“Operation Vittles,” better known as the Berlin Airlift, began when the Soviet Union blockaded the western zone of Berlin. For 18 months Allied forces flew round-the-clock, bringing 2.3 million tons of food, fuel, and supplies to West Berlin via more than 278,000 airdrops, mainly into Tempelhof. During “Operation Vittles,” at least 78 U.S., British, and German pilots and ground crew lost their lives in accidents in the air and on the ground.
One pilot gained unexpected recognition when he decided to take his mission of delivering supplies to West Berlin one step further. During his flights, U.S. pilot Gail Halvorsen, would drop tiny, improvised parachutes loaded with chocolate and chewing gum out of his plane to the children of Berlin, earning him the name “The Candy Bomber.” Because of the way that he maneuvered his plane, wiggling his wings on approach to the airfield so that the children would know it was him, he was dubbed “Uncle Wiggle Wings.”
In 2009, he told Agence France-Presse (AFP), “Even though I flew day and night, ice and snow… I was happy because of the look on the faces of the children when they would see parachutes coming out of the sky. They would just go crazy.”
Gail Halvorsen rose to the rank of colonel and eventually ended up commander of the Tempelhof airfield, the staging ground for the 1948-49 Berlin Airlift.
In 2019, Mercedes Wild recalled how as a seven-year-old German youth she protested that the constant drone of airlift planes disturbed her chickens at a time when eggs were a valuable commodity. Halvorsen responded to her letter and enclosed sticks of chewing gum and a lollipop. His kind gesture was the start of a life-long friendship between Halvorsen, Wild, and their families. Mercedes told AFP, “It wasn’t the sweets that impressed me, it was the letter.” She continued, “I grew up fatherless, like a lot of (German) children at that time, so knowing that someone outside of Berlin was thinking of me gave me hope.” She referred to Halvorsen as a “father figure” and “the best ambassador we could have for German-American friendship.”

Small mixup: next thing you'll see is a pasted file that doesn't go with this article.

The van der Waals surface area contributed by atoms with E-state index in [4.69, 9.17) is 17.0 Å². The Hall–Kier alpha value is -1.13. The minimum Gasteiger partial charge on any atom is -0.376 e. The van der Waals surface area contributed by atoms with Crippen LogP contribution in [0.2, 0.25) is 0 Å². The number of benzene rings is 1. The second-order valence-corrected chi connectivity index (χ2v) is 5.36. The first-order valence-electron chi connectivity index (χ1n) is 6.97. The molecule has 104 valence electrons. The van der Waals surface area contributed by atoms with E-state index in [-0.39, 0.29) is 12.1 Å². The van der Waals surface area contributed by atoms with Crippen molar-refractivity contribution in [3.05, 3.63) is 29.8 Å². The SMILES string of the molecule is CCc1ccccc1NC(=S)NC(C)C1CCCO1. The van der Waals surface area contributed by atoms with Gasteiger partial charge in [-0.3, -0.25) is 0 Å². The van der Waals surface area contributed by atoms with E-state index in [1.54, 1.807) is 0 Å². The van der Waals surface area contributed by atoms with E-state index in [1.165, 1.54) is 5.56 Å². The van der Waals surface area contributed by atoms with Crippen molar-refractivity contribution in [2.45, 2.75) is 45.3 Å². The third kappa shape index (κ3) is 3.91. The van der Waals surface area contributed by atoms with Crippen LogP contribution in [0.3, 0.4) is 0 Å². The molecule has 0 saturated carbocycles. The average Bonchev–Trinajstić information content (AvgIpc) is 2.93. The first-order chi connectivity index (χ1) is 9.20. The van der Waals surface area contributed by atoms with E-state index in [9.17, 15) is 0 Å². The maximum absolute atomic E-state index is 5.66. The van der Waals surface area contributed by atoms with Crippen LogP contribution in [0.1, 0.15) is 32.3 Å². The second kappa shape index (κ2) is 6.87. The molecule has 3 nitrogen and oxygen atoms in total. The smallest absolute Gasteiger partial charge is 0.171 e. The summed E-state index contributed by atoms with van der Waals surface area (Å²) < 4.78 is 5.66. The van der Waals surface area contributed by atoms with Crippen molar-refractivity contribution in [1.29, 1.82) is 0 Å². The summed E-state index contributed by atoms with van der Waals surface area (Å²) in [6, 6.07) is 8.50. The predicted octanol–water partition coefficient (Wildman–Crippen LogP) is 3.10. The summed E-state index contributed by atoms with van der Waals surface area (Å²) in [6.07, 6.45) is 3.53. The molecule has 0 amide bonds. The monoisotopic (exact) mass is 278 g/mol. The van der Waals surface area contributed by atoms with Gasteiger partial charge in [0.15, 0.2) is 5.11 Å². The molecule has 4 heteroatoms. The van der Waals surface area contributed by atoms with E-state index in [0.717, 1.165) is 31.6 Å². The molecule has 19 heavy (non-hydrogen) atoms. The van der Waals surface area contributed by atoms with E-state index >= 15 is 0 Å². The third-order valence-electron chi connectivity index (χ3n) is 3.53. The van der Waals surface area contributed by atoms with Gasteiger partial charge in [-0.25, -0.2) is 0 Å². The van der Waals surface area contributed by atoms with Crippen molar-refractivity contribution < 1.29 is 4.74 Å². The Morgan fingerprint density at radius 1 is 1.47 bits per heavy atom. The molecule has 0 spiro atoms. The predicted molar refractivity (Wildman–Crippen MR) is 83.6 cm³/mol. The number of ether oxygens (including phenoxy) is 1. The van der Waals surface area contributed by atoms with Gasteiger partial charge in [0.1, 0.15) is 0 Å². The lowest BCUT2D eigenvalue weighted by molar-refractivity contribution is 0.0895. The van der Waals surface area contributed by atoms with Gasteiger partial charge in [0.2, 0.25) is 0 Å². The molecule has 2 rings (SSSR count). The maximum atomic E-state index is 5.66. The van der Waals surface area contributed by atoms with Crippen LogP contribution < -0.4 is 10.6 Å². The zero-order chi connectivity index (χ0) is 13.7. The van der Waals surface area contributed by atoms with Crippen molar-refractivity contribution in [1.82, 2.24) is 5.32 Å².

Halvorsen was always impressed with the Berliners’ hunger for freedom. He commented, “The heroes were the Germans — the parents and children on the ground. . .. [They were] the stalwarts of the confrontation with the Soviet Union.”
A spokeswoman for the Allied Museum dedicated to Cold War history in Berlin’s former sector confirmed the media reports that Colonel Gail Halverson passed away at the age of 101 on Wednesday, 16 February 2022. On Thursday, 17 February 2022, she told AFP, “Gail Halverson died in Utah in a hospital, surrounded by his family.”
RIP #GailHalvorsen https://t.co/LJUOAOmMnl
— Patti Cincinnati (@patticincinnati) February 17, 2022
I truly enjoyed working with Gail Halverson, celebrating the Berlin Airlift and the German-American friendship. In my head he was going to live forever and we were going to get to do another round of celebrating. We lost a great one today. #GailHalvorsen #Luftbrücke https://t.co/AReFyUIaQV
— JenniferCC (@JenniferClardyC) February 18, 2022